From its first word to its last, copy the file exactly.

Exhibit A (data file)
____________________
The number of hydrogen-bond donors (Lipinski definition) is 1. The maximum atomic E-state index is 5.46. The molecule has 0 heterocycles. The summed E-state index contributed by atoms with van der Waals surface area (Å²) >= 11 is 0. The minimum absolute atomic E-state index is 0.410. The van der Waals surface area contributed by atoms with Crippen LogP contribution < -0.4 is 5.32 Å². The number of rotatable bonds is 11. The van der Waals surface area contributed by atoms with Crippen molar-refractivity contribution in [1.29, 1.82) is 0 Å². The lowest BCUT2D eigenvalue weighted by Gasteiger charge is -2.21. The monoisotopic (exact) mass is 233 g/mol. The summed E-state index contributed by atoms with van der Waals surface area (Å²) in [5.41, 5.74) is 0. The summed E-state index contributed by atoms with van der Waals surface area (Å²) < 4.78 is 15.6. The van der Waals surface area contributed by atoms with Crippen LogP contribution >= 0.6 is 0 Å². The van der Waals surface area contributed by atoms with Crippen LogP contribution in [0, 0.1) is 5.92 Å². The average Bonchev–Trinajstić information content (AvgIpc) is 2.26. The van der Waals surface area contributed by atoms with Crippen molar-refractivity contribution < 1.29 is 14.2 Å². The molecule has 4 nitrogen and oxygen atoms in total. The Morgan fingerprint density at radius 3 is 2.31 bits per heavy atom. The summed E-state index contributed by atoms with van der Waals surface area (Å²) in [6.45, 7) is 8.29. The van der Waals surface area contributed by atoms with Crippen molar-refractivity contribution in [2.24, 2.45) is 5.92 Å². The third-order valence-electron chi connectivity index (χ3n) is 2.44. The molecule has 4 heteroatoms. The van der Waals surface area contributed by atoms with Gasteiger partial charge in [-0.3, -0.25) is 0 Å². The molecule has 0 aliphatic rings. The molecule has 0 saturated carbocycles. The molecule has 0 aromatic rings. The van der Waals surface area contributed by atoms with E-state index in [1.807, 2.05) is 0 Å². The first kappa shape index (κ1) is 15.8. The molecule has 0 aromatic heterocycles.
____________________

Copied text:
The number of hydrogen-bond donors (Lipinski definition) is 1. The maximum atomic E-state index is 5.46. The molecule has 0 heterocycles. The summed E-state index contributed by atoms with van der Waals surface area (Å²) >= 11 is 0. The minimum absolute atomic E-state index is 0.410. The van der Waals surface area contributed by atoms with Crippen LogP contribution < -0.4 is 5.32 Å². The number of rotatable bonds is 11. The van der Waals surface area contributed by atoms with Crippen molar-refractivity contribution in [1.29, 1.82) is 0 Å². The lowest BCUT2D eigenvalue weighted by Gasteiger charge is -2.21. The monoisotopic (exact) mass is 233 g/mol. The summed E-state index contributed by atoms with van der Waals surface area (Å²) in [5.41, 5.74) is 0. The summed E-state index contributed by atoms with van der Waals surface area (Å²) < 4.78 is 15.6. The van der Waals surface area contributed by atoms with Crippen LogP contribution >= 0.6 is 0 Å². The van der Waals surface area contributed by atoms with Crippen LogP contribution in [0, 0.1) is 5.92 Å². The average Bonchev–Trinajstić information content (AvgIpc) is 2.26. The van der Waals surface area contributed by atoms with Crippen molar-refractivity contribution < 1.29 is 14.2 Å². The molecule has 4 nitrogen and oxygen atoms in total. The Morgan fingerprint density at radius 3 is 2.31 bits per heavy atom. The summed E-state index contributed by atoms with van der Waals surface area (Å²) in [6.45, 7) is 8.29. The van der Waals surface area contributed by atoms with Crippen molar-refractivity contribution in [2.24, 2.45) is 5.92 Å². The third-order valence-electron chi connectivity index (χ3n) is 2.44. The molecule has 4 heteroatoms. The van der Waals surface area contributed by atoms with Gasteiger partial charge in [-0.3, -0.25) is 0 Å². The molecule has 0 aliphatic rings. The molecule has 0 saturated carbocycles. The molecule has 0 aromatic rings. The van der Waals surface area contributed by atoms with E-state index in [1.807, 2.05) is 0 Å². The first kappa shape index (κ1) is 15.8. The molecule has 0 aromatic heterocycles.